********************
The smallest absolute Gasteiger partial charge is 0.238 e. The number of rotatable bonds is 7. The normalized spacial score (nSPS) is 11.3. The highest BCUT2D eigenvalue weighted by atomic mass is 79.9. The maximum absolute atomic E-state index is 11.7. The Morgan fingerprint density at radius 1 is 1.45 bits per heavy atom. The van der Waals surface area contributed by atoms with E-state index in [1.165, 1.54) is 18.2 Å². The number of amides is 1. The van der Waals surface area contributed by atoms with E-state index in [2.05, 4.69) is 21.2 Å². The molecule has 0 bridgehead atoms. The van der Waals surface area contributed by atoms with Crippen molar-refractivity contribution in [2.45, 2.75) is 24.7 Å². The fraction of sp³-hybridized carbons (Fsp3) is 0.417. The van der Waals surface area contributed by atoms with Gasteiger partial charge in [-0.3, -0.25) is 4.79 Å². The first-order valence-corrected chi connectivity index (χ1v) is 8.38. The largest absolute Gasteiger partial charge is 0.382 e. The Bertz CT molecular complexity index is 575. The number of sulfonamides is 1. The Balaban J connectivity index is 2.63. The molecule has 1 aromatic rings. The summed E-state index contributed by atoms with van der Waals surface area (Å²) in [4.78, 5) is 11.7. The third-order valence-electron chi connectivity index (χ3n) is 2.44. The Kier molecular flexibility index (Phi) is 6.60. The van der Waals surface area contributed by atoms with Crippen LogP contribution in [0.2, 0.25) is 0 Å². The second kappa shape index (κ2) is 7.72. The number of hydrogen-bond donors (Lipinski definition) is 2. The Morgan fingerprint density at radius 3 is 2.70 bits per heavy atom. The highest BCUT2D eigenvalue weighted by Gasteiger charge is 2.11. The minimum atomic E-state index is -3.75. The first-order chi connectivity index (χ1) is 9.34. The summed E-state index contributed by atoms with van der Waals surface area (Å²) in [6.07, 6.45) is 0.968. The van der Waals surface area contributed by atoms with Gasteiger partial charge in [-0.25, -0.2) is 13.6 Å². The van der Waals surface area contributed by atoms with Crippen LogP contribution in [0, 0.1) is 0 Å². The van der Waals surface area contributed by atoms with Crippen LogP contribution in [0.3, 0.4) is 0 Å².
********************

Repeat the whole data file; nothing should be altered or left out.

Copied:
The smallest absolute Gasteiger partial charge is 0.238 e. The number of rotatable bonds is 7. The normalized spacial score (nSPS) is 11.3. The highest BCUT2D eigenvalue weighted by atomic mass is 79.9. The maximum absolute atomic E-state index is 11.7. The Morgan fingerprint density at radius 1 is 1.45 bits per heavy atom. The van der Waals surface area contributed by atoms with E-state index in [1.165, 1.54) is 18.2 Å². The number of amides is 1. The van der Waals surface area contributed by atoms with E-state index in [2.05, 4.69) is 21.2 Å². The molecule has 0 bridgehead atoms. The van der Waals surface area contributed by atoms with Crippen molar-refractivity contribution in [2.45, 2.75) is 24.7 Å². The fraction of sp³-hybridized carbons (Fsp3) is 0.417. The van der Waals surface area contributed by atoms with Gasteiger partial charge in [-0.3, -0.25) is 4.79 Å². The first-order valence-corrected chi connectivity index (χ1v) is 8.38. The largest absolute Gasteiger partial charge is 0.382 e. The Bertz CT molecular complexity index is 575. The number of sulfonamides is 1. The Balaban J connectivity index is 2.63. The molecule has 1 aromatic rings. The summed E-state index contributed by atoms with van der Waals surface area (Å²) in [4.78, 5) is 11.7. The third-order valence-electron chi connectivity index (χ3n) is 2.44. The Kier molecular flexibility index (Phi) is 6.60. The van der Waals surface area contributed by atoms with Crippen LogP contribution in [0.2, 0.25) is 0 Å². The second kappa shape index (κ2) is 7.72. The number of hydrogen-bond donors (Lipinski definition) is 2. The Morgan fingerprint density at radius 3 is 2.70 bits per heavy atom. The highest BCUT2D eigenvalue weighted by Gasteiger charge is 2.11. The minimum atomic E-state index is -3.75. The first-order chi connectivity index (χ1) is 9.34. The summed E-state index contributed by atoms with van der Waals surface area (Å²) in [6.07, 6.45) is 0.968. The van der Waals surface area contributed by atoms with Gasteiger partial charge in [-0.25, -0.2) is 13.6 Å². The van der Waals surface area contributed by atoms with Crippen LogP contribution in [0, 0.1) is 0 Å². The van der Waals surface area contributed by atoms with Crippen LogP contribution in [0.3, 0.4) is 0 Å².